Mizuno Wave Paradox vs. Brooks Adrenaline GTS 15 review

Mizuno Wave Paradox delivers stability and cushioning with a light fitting upper. Brooks Adrenaline GTS 15 provides good support and a smooth ride that is not too firm or soft.

NEW! Mizuno Wave Paradox 2 vs. Brooks Adrenaline GTS 16 and Mizuno Wave Paradox 2 vs. Brooks Adrenaline GTS 17

The Mizuno Wave Paradox and the Brooks Adrenaline GTS 15 fall in the same category of stability running shoes with the Mizuno Wave Paradox being considered a motion control running shoe.

ADVERTISEMENTS

The uppers of the Mizuno Wave Paradox and the Brooks Adrenaline GTS 15 are very similar in that they both consist of no-sew overlays.

However, the Brooks Adrenaline GTS 15 still implements a few traditional stitched-on overlays at the front and back of the shoe, while the Mizuno Wave Paradox only has a stitched-on piece at the back of the shoe.

No-sew overlays tend to be less supportive than stitched-on overlays. However, both running shoes have overlays that wrap the midfoot well, although the Brooks Adrenaline GTS 15 does a better job of it than the Mizuno Wave Paradox does.

So as far as support in the upper goes, the Brooks Adrenaline GTS 15 may be a notch above the Mizuno Wave Paradox. If you are looking for a sturdier upper, you may want to consider the Mizuno Wave Paradox 2 The preceding link takes you to Amazon.com instead of the Mizuno Wave Paradox.

The biggest difference between the Brooks Adrenaline GTS 15 and the Mizuno Wave Paradox can be found in the midsole where the two running shoes use different technologies to control overpronation.

The Mizuno Wave Paradox implements a Wave Plate in its midsole to provide shock absorption as well as centering of the foot and stopping the foot from rolling too far inward after heel-strike.

The Wave Plate runs along almost the entire length of the midsole and fans out in two pieces and three waves on the medial side of the shoe to control overpronation.

The Brooks Adrenaline GTS 15 implements a more traditional technique with a piece of firmer foam in the midsole on the medial side. However, the Brooks Adrenaline GTS 15 has several densities of foam to gradually stop your foot from rolling too far inward.

One method of controlling overpronation is not better than the other. It is a matter of trying it out to see which one suits you better. But according to running shoe lab tests, the Brooks Adrenaline GTS 15 is the more stable running shoe of the two.

Running shoe lab tests show that the Mizuno Wave Paradox provides much more heel cushioning than the Brooks Adrenaline GTS 15 for both men and women, but that its forefoot cushioning is quite firm compared to that of the Brooks Adrenaline GTS 15.

The Brooks Adrenaline GTS 15 tends to deliver an amount of cushioning that is quite uniform and that is not too extreme on either end, so not too firm nor too soft.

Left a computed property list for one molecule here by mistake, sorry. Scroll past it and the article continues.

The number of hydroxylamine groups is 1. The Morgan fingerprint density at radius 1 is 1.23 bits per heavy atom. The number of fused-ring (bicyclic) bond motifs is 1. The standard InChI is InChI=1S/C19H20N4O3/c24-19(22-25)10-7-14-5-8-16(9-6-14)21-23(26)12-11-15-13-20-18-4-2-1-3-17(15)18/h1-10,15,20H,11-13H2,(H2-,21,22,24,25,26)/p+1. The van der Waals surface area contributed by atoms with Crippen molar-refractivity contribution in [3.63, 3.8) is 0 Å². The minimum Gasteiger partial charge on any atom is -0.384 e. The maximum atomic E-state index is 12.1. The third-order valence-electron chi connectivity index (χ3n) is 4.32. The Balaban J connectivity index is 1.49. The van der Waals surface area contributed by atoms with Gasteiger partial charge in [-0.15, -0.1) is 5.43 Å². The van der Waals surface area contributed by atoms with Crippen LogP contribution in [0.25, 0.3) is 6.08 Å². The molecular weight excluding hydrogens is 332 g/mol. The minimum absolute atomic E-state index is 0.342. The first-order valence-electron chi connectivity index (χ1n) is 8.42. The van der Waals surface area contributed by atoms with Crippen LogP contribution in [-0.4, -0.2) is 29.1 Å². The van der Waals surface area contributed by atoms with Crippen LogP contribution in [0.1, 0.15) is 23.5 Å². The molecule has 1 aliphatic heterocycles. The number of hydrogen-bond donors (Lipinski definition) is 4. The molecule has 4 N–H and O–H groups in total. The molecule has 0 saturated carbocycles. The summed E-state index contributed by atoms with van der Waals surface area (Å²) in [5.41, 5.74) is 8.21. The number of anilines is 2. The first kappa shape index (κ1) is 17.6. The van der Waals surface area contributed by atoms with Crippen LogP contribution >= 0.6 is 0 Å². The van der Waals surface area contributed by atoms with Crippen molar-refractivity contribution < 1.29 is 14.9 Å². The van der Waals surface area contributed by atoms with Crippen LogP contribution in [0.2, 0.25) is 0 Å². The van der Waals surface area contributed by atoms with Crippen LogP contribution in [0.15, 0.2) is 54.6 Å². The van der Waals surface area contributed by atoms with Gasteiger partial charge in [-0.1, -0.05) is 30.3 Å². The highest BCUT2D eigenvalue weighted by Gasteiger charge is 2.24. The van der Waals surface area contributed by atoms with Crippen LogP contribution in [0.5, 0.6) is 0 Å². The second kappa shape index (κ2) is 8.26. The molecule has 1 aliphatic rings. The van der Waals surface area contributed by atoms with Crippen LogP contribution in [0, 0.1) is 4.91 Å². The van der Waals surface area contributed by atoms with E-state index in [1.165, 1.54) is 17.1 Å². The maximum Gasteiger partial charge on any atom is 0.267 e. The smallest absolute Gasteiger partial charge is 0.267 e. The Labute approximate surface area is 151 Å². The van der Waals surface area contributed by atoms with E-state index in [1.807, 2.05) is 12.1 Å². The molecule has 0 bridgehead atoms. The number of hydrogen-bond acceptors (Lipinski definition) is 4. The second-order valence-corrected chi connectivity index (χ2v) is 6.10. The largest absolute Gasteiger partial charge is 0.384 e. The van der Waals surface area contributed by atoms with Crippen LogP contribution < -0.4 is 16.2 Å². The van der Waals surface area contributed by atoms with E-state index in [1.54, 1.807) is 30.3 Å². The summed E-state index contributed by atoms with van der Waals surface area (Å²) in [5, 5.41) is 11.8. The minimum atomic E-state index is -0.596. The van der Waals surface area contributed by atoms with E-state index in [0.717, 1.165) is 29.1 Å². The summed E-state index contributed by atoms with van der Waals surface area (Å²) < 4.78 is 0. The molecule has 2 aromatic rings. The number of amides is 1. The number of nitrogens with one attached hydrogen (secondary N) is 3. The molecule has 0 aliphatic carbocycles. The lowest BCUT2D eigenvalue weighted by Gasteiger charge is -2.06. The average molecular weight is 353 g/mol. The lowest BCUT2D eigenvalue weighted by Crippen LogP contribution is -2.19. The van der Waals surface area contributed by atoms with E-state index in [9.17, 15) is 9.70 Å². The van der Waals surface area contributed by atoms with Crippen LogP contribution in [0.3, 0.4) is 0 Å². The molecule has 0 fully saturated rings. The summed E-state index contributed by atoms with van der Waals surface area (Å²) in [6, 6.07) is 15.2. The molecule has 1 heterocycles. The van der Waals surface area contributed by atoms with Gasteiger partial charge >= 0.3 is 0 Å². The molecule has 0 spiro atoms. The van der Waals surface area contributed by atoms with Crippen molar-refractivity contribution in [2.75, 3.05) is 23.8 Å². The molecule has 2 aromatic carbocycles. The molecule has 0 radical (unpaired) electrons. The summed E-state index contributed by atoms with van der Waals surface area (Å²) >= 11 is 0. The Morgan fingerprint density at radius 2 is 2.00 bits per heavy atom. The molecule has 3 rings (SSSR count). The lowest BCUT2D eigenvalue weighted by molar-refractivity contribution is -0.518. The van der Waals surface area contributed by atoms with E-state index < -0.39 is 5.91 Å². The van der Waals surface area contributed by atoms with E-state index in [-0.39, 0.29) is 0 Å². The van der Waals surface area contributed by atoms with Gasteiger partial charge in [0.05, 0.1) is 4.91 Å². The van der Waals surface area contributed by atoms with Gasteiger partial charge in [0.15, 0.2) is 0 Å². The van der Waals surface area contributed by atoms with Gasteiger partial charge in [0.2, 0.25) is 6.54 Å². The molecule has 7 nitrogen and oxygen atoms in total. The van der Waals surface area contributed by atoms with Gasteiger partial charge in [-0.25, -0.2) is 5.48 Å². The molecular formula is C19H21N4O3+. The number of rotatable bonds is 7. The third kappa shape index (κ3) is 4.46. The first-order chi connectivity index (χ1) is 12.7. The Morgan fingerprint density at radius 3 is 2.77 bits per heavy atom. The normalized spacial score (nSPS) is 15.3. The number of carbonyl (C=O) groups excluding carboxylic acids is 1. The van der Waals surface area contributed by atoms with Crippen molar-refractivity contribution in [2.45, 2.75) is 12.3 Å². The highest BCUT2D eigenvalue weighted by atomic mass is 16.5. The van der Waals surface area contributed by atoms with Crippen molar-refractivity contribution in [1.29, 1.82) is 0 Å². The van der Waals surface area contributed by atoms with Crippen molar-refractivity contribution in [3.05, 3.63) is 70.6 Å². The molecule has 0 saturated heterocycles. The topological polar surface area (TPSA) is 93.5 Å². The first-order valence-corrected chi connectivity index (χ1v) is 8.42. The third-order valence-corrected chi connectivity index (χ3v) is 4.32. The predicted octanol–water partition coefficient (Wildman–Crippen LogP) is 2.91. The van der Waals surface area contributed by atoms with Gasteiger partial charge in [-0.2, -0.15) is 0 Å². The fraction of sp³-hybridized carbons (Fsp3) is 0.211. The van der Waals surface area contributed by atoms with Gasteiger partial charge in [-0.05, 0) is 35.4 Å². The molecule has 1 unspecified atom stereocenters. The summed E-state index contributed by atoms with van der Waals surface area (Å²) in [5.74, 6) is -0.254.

But if you are a heel-striker, the Mizuno Wave Paradox may suit you better.

The Wave Plate in the Mizuno Wave Paradox also tends to make the running shoe feel overall very stiff, since it extends along the length of the midsole. So not surprisingly, the Brooks Adrenaline GTS 15 is the more flexible running shoe of the two.

The flexibility in the Brooks Adrenaline GTS 15 also exists in part because the rubber outsole of the Brooks Adrenaline GTS 15 is quite segmented with smallish rubber pods.

Both the Brooks Adrenaline GTS 15 and the Mizuno Wave Paradox provide good ground contact, which should help with stability and providing you with a smooth ride.

Note however that because the Brooks Adrenaline GTS 15 has a crash pad that runs from the back of the shoe along the lateral side all the way to the forefoot, it might give you much smoother and softer heel-to-toe transitions than the Mizuno Wave Paradox.

The women's version of the Mizuno Wave Paradox weighs 8.8 oz (249 grams) and the Brooks Adrenaline GTS 15 for women weighs approximately 9.3 oz (264 grams). The men's version of the Mizuno Wave Paradox weighs 11.4 oz (323 grams) and the Brooks Adrenaline GTS 15 for men weighs about 11.3 oz (320 grams).

If you are a heel-striker looking for a running shoe that provides a good amount of support and feels quite firm under your foot, then the Mizuno Wave Paradox is worth looking into.

If you require lots of stability both in an upper and as an overpronator, and are looking for a running shoe that does not feel too firm nor too soft under your foot, then the Brooks Adrenaline GTS 15 might be the one for you.

Note: The weight of a running shoe depends on the size of the running shoe, so any weights mentioned in this review may differ from the weight of the running shoe you choose to wear. Running shoes of the same size were compared for this review.

The two links above will take you to Amazon.com where you can read more about the running shoes.


This review falls under: Brooks | Mizuno

Disclaimer: This running shoe review on www.motioncontrolrunningshoe.org is based on personal research and analysis of data that has been made publicly available by running shoe manufacturers and other companies that are dedicated to serving runners, and is not claimed to be accurate, complete, or up to date. While the information presented in this review is intended to help you better understand the differences between running shoes, we shall not be held liable for any purchasing decisions you make based on this information. Please use your own good judgment before making a purchase. The owner of this website receives a small compensation whenever you buy a product after clicking a product link on this website. Read our full disclaimer and privacy policy.